Fed funds futures yesterday reported an 89% expectation in the market of a rate cut of 100 basis points to 2%. The remaining 11% called for a cut of 125 basis points, to 1.75%.
Levenson also said that "looking at the way the dollar is trading, and looking at how commodities are trading, it suggests to me that it might be helpful to the financial markets and to the economy for the Fed to say that after what they do [today], they've done enough."
Levenson believes that the Fed will "absolutely" bring the discount rate down again along with the federal funds rate, but doesn't have a strong feeling as to whether or not they will further alter the now 25-basis-point spread between the discount rate and the fed funds rate.
"They made a pretty big change in operating procedure six years ago, in bringing the discount rate from below the funds rate to above the funds rate," he said. "They've wanted it to be a penalty rate, and in the current episode, increasingly, reduce the spread. I don't want to say they won't reduce it further, but I don't have a particular reason to forecast that they're going to either."
Also, the Federal Reserve Board has included investment-grade municipal securities in the types of collateral it will accept from broker-dealers for repurchase agreements. To help the financial markets, the Federal Reserve Sunday announced that the Federal Reserve Board of New York had been granted the authority to establish a primary dealer credit facility, an overnight loan facility that will provide funding to primary dealers in exchange for a specified range of eligible collateral. The collateral listed as eligible on the Fed's Web site includes investment-grade municipal, corporate, mortgage-backed, and asset-based securities, for which a price is available.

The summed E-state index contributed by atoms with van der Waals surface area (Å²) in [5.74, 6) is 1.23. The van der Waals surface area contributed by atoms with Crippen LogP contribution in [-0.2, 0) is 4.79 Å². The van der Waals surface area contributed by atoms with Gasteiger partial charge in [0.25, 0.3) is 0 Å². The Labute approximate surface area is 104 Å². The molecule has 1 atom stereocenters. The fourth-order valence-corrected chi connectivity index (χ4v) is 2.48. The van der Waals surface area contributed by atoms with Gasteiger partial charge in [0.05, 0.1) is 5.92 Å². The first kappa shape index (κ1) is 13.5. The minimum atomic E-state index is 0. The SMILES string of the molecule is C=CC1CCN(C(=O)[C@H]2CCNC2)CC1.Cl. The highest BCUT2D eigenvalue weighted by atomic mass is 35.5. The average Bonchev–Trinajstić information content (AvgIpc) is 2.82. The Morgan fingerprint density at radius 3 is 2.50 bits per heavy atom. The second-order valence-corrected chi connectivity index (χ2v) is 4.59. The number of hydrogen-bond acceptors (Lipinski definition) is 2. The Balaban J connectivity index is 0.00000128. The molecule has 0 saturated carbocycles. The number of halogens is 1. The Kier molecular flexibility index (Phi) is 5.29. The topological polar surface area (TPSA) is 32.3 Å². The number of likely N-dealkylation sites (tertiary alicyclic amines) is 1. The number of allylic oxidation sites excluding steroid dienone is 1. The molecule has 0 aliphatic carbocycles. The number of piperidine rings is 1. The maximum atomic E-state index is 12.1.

Activity in the new-issue market was light yesterday, ahead of a $4.9 billion slate of deals expected to be priced in the primary market this week. However, if Bear Stearns liquidates more paper and sends more supply into the secondary market this week, it could impact the market.
"If they were to begin to sell, secondary supply is bad for prices, whereas primary supply is typically good," Fabian said. "In a week where we already have a lower primary supply, a surge of secondary selling, which I would take as unlikely, just because it's so early, would probably mean the market is going to be hard-pressed to maintain a positive attitude."
Fabian also said that, while one might expect Bear Stearns to ultimately begin selling unsold balances from deals it sold in the primary market, he's not sure it will happen any time soon.
"The statement was that Bear Stearns is still open for business, and that they're doing business, that they're not selling off," he said. "I'm taking that to mean that they're not selling off their inventories right yet."
In economic data released yesterday, the Empire State Manufacturing Survey "indicates that conditions for New York manufacturers deteriorated further in March," the Federal Reserve Bank of New York reported, as the general business conditions index slumped to an all-time low of negative 22.23 in March from negative 11.72 in February. The previous low for the index was negative 19.6 in November 2001. Economists surveyed by IFR Markets had expected the index would be negative 6.30.
Industrial production in the nation was down 0.5% in February while capacity utilization fell to 80.9. The drop in production level followed a 0.1% increase the previous month, while January capacity use was 81.5. IFR Markets had forecast a 0.1% decrease in production, and an 81.3% level for capacity utilization.